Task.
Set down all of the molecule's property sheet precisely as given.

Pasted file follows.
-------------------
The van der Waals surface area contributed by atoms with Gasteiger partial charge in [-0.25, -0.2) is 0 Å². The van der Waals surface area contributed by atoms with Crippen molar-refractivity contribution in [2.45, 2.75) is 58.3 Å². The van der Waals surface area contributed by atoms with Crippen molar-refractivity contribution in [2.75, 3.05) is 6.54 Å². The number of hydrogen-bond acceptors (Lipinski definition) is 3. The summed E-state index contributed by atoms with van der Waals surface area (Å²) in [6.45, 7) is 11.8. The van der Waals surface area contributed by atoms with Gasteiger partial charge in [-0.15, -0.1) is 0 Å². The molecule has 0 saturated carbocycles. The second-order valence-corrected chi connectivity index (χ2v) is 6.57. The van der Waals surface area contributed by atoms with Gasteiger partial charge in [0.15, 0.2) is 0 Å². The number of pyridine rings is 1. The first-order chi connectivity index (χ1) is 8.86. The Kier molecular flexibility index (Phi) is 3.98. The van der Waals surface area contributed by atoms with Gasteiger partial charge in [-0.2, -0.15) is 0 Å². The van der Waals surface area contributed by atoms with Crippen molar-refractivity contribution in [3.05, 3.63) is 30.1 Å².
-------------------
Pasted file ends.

The van der Waals surface area contributed by atoms with Gasteiger partial charge in [-0.25, -0.2) is 0 Å². The van der Waals surface area contributed by atoms with Crippen molar-refractivity contribution in [2.45, 2.75) is 58.3 Å². The van der Waals surface area contributed by atoms with Crippen molar-refractivity contribution in [2.75, 3.05) is 6.54 Å². The number of hydrogen-bond acceptors (Lipinski definition) is 3. The summed E-state index contributed by atoms with van der Waals surface area (Å²) in [6.45, 7) is 11.8. The van der Waals surface area contributed by atoms with Gasteiger partial charge in [-0.15, -0.1) is 0 Å². The molecule has 0 saturated carbocycles. The second-order valence-corrected chi connectivity index (χ2v) is 6.57. The van der Waals surface area contributed by atoms with Gasteiger partial charge in [0.15, 0.2) is 0 Å². The number of pyridine rings is 1. The first-order chi connectivity index (χ1) is 8.86. The Kier molecular flexibility index (Phi) is 3.98. The van der Waals surface area contributed by atoms with Gasteiger partial charge in [-0.2, -0.15) is 0 Å². The van der Waals surface area contributed by atoms with Crippen molar-refractivity contribution in [3.05, 3.63) is 30.1 Å².